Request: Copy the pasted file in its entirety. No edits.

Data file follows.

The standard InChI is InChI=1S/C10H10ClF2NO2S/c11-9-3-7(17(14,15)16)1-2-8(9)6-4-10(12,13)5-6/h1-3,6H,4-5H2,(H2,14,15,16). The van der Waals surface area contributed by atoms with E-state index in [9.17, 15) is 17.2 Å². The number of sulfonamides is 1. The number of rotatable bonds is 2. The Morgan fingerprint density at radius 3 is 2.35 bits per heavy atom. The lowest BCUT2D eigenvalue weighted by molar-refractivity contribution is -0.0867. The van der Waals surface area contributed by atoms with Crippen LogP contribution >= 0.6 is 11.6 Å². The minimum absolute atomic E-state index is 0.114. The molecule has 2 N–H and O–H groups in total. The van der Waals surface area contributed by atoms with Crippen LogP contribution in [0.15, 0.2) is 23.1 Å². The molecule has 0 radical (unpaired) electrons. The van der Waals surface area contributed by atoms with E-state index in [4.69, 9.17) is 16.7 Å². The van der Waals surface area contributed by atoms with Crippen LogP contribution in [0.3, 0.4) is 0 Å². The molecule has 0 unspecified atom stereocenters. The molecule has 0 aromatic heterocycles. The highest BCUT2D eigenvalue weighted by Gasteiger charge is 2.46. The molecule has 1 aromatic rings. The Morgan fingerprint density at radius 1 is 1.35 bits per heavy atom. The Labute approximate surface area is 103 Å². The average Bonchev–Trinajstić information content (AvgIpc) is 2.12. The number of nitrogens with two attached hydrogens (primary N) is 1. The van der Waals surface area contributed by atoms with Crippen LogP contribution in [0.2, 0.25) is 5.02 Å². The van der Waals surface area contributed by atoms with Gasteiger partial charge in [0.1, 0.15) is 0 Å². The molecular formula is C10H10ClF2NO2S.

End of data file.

The standard InChI is InChI=1S/C10H10ClF2NO2S/c11-9-3-7(17(14,15)16)1-2-8(9)6-4-10(12,13)5-6/h1-3,6H,4-5H2,(H2,14,15,16). The van der Waals surface area contributed by atoms with E-state index in [9.17, 15) is 17.2 Å². The number of sulfonamides is 1. The number of rotatable bonds is 2. The Morgan fingerprint density at radius 3 is 2.35 bits per heavy atom. The lowest BCUT2D eigenvalue weighted by molar-refractivity contribution is -0.0867. The van der Waals surface area contributed by atoms with Crippen LogP contribution >= 0.6 is 11.6 Å². The minimum absolute atomic E-state index is 0.114. The molecule has 2 N–H and O–H groups in total. The van der Waals surface area contributed by atoms with Crippen LogP contribution in [0.15, 0.2) is 23.1 Å². The molecule has 0 radical (unpaired) electrons. The van der Waals surface area contributed by atoms with E-state index in [4.69, 9.17) is 16.7 Å². The van der Waals surface area contributed by atoms with Crippen LogP contribution in [0.3, 0.4) is 0 Å². The molecule has 0 unspecified atom stereocenters. The molecule has 0 aromatic heterocycles. The highest BCUT2D eigenvalue weighted by Gasteiger charge is 2.46. The molecule has 1 aromatic rings. The Morgan fingerprint density at radius 1 is 1.35 bits per heavy atom. The Labute approximate surface area is 103 Å². The average Bonchev–Trinajstić information content (AvgIpc) is 2.12. The number of nitrogens with two attached hydrogens (primary N) is 1. The van der Waals surface area contributed by atoms with Crippen LogP contribution in [0.2, 0.25) is 5.02 Å². The van der Waals surface area contributed by atoms with Gasteiger partial charge in [0.1, 0.15) is 0 Å². The molecular formula is C10H10ClF2NO2S.